Schools seek to combat bullying

By Chelle Delaney: Quay County Sun

Nobody likes a bully, right?

The Tucumcari Schools plan to do something about bullying that occurs on the playground as well as in cyberspace.

They are developing an anti-bullying policy that’s required by the state’s Public Education
and staff will go through 11 weeks of book study that will coincide with their regular curriculum.

The courses will provide the staff with the knowledge and skills to recognize bullying, support children who are being bullied and intervene safely and effectively in bullying situations, Largent said.

“The program is in its beginning steps. We hope to have it in place in the curriculum next fall,” said Tucumcari Elementary principal Theresa Stephenson.

In the meantime, a steering committee will be established and parents are being sought to serve on the committee.

The purpose of the committee is for the development of training, implementation of the program into the curriculum and review of school policies, Stephenson said.

“We are asking that parents join the committee and become involved with the program,” Stephenson said.

On Dec. 5 there was a meeting held to discuss the program and its purpose along with policies and procedures.

Currently, all of the past disciplinary referrals are being reviewed to find instances of bullying to how much of a problem bullying has been. Those findings will be discussed at the January meeting of the steering committee, Stephenson said.

“Often the victims or witnesses to bullying are reluctant to tell an adult about the problem because they fear they won’t be believed or that they are ratting someone out,” Largent said.
This program will help them to know the difference between tattling and reporting, Largent said.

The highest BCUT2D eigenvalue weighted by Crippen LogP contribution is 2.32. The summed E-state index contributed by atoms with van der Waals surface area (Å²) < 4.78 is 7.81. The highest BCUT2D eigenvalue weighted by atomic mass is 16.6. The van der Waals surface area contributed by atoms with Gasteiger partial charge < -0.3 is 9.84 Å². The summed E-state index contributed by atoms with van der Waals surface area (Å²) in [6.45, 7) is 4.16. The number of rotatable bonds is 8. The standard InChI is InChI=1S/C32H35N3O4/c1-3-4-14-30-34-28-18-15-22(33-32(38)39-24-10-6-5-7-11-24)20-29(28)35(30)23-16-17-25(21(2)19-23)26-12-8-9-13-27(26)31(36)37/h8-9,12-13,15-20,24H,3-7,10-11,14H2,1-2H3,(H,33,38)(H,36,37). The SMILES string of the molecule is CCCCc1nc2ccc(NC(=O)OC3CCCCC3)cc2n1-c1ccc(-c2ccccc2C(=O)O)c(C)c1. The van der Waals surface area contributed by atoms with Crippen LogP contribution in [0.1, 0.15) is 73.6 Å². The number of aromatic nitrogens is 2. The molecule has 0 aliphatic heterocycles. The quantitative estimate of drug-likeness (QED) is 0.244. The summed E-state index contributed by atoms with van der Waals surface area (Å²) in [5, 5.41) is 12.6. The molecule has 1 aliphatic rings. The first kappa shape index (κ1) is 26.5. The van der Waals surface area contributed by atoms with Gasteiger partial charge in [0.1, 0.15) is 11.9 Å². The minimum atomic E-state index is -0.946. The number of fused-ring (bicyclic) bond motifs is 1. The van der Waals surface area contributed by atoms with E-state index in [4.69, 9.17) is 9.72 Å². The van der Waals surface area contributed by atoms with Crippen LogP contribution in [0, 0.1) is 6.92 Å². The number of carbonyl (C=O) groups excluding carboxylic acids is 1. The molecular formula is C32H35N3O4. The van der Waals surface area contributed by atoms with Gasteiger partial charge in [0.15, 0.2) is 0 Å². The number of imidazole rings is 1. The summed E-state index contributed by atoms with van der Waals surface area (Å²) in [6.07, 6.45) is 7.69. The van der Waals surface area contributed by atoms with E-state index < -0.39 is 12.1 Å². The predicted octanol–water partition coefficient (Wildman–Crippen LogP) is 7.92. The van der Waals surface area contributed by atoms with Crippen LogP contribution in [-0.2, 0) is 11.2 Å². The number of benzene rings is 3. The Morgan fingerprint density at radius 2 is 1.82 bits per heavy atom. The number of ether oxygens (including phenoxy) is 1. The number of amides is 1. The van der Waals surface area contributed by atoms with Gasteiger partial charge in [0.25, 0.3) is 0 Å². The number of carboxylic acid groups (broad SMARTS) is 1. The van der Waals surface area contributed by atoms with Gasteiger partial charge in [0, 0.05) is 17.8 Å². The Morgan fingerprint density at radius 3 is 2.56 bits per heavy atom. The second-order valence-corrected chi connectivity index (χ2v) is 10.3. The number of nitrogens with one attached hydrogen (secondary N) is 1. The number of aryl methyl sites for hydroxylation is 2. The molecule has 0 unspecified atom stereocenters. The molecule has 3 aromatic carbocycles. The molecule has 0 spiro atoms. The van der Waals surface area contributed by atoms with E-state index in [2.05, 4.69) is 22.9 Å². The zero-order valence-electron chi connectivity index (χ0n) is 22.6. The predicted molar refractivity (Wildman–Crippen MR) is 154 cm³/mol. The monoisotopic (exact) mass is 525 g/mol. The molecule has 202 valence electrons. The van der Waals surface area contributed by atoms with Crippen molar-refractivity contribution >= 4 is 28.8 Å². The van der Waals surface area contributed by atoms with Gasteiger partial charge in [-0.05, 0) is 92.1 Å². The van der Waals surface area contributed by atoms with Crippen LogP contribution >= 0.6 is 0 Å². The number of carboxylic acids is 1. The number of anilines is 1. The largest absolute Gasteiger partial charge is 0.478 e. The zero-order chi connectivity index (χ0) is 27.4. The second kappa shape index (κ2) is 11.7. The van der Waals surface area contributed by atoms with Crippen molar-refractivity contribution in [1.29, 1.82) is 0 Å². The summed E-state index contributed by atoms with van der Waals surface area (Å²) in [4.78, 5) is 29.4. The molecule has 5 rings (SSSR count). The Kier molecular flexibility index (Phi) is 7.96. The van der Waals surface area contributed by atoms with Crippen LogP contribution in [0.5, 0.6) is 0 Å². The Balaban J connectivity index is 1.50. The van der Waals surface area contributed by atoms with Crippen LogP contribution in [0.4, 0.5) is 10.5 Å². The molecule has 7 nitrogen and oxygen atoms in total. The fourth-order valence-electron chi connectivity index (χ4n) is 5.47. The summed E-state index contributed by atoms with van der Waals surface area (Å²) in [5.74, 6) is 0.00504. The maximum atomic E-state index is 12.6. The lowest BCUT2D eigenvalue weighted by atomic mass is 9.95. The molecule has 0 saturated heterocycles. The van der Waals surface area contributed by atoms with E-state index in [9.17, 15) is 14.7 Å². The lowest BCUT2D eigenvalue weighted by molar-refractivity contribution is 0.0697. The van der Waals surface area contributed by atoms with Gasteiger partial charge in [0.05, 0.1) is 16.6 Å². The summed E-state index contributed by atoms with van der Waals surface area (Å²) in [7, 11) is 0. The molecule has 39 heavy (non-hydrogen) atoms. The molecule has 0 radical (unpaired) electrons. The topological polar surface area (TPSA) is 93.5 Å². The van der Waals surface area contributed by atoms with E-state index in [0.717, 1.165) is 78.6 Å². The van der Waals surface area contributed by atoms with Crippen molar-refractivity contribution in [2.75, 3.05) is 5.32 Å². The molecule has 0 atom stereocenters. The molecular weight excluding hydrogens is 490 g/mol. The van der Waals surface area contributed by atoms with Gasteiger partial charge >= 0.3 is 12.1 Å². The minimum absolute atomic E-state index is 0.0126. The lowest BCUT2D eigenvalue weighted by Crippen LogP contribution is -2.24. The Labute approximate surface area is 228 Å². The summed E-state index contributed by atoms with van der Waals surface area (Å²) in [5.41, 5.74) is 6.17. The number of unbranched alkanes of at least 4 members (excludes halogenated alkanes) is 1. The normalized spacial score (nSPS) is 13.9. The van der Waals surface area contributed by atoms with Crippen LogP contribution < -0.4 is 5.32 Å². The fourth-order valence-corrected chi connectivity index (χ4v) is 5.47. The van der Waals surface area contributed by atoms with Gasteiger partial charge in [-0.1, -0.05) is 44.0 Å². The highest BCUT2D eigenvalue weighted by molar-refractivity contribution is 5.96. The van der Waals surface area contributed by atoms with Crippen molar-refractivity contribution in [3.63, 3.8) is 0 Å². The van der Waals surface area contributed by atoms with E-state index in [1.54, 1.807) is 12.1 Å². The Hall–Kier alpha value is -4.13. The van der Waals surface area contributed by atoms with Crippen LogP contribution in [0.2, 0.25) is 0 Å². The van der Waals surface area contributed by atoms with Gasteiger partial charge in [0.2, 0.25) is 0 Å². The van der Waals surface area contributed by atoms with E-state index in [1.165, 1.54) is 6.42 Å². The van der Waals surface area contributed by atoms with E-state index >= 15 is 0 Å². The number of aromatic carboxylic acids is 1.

l Tattling means a student is trying to get someone in trouble.

l Reporting means a student is trying to keep someone safe.

Bullying not only affects the victim, but also affects the bully, Largent said.

Both parties suffer from psychological damage, she said.

A bully is often projecting his or her own insecurities or feelings of anger. Often the bully is or has been abused or neglected at home and instead of seeking help from an adult, is lashing out, Largent said.

“We hope that the program will be in place in all Quay County schools by 2009,” Largent said.
While 2009 might seem like a long time to get the program into all the schools in Quay County, it is necessary to ensure that the program is set up properly, Largent said.

To learn more about the Steps to Respect program and the steering committee, call 461-8460.

Signs of bullying behavior:
Physically hurting or threatening to hurt someone
• Shakedowns for lunch money.
• Keeping someone from getting a drink.
• Shoving someone up against a wall.
• Taking someone’s homework and refusing to give it back.

Social exclusion
• Saving seats on the bus and not letting someone sit down.
• Whispering a secret in front of someone but not letting that person know the secret.
• Inviting other students to a party, while making sure that the one not invited knows it.

Insults
• Sending nasty notes
• Saying things about the other person in front of peers

Name-calling
• Making up names for someone

Mean gossip and rumors
• Passing a note saying that someone is a gang member
• Saying that someone has head lice

Sexual bullying
• Pulling a bra strap
• Grabbing at private body parts
• Showing and/or drawing pictures

Consequences of Bullying:
Children who bully, tend to:
• Experience further rejection from peers
• Have lower self-esteem than other children
• Feet more lonely, anxious, and insecure
• Avoid and dislike school.

As children who bully grow up, they tend to:
• Commit more crimes
• Commit more driving offenses
• Receive more court convictions
• Report higher incidents of alcoholism
• Experience more antisocial personality disorders
• Use more mental health systems
• And commit more spousal abuse